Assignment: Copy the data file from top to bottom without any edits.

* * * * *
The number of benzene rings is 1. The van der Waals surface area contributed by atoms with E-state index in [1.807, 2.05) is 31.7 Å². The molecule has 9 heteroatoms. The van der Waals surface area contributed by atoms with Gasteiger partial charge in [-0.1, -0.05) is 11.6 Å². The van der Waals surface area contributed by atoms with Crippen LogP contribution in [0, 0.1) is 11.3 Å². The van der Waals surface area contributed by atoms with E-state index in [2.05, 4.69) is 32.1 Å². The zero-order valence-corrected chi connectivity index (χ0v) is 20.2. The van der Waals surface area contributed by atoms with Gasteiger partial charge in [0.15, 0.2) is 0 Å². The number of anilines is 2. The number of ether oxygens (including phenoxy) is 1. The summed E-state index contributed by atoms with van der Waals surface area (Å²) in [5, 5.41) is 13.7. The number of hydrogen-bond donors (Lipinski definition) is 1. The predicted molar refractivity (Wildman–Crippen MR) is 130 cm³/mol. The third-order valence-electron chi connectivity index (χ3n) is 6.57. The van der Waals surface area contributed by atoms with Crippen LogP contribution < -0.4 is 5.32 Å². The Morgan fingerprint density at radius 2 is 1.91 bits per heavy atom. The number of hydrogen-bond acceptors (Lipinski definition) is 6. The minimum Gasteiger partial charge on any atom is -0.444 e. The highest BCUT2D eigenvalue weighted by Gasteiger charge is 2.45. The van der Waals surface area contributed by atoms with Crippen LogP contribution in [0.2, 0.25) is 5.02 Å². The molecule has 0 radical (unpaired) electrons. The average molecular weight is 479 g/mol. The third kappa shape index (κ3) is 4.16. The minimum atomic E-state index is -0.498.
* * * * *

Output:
The number of benzene rings is 1. The van der Waals surface area contributed by atoms with E-state index in [1.807, 2.05) is 31.7 Å². The molecule has 9 heteroatoms. The van der Waals surface area contributed by atoms with Gasteiger partial charge in [-0.1, -0.05) is 11.6 Å². The van der Waals surface area contributed by atoms with Crippen LogP contribution in [0, 0.1) is 11.3 Å². The van der Waals surface area contributed by atoms with E-state index in [2.05, 4.69) is 32.1 Å². The zero-order valence-corrected chi connectivity index (χ0v) is 20.2. The van der Waals surface area contributed by atoms with Gasteiger partial charge in [0.15, 0.2) is 0 Å². The number of anilines is 2. The number of ether oxygens (including phenoxy) is 1. The summed E-state index contributed by atoms with van der Waals surface area (Å²) in [5, 5.41) is 13.7. The number of hydrogen-bond donors (Lipinski definition) is 1. The predicted molar refractivity (Wildman–Crippen MR) is 130 cm³/mol. The third-order valence-electron chi connectivity index (χ3n) is 6.57. The van der Waals surface area contributed by atoms with Crippen LogP contribution < -0.4 is 5.32 Å². The Morgan fingerprint density at radius 2 is 1.91 bits per heavy atom. The number of hydrogen-bond acceptors (Lipinski definition) is 6. The minimum Gasteiger partial charge on any atom is -0.444 e. The highest BCUT2D eigenvalue weighted by Gasteiger charge is 2.45. The van der Waals surface area contributed by atoms with Crippen LogP contribution in [0.2, 0.25) is 5.02 Å². The molecule has 0 radical (unpaired) electrons. The average molecular weight is 479 g/mol. The third kappa shape index (κ3) is 4.16. The minimum atomic E-state index is -0.498.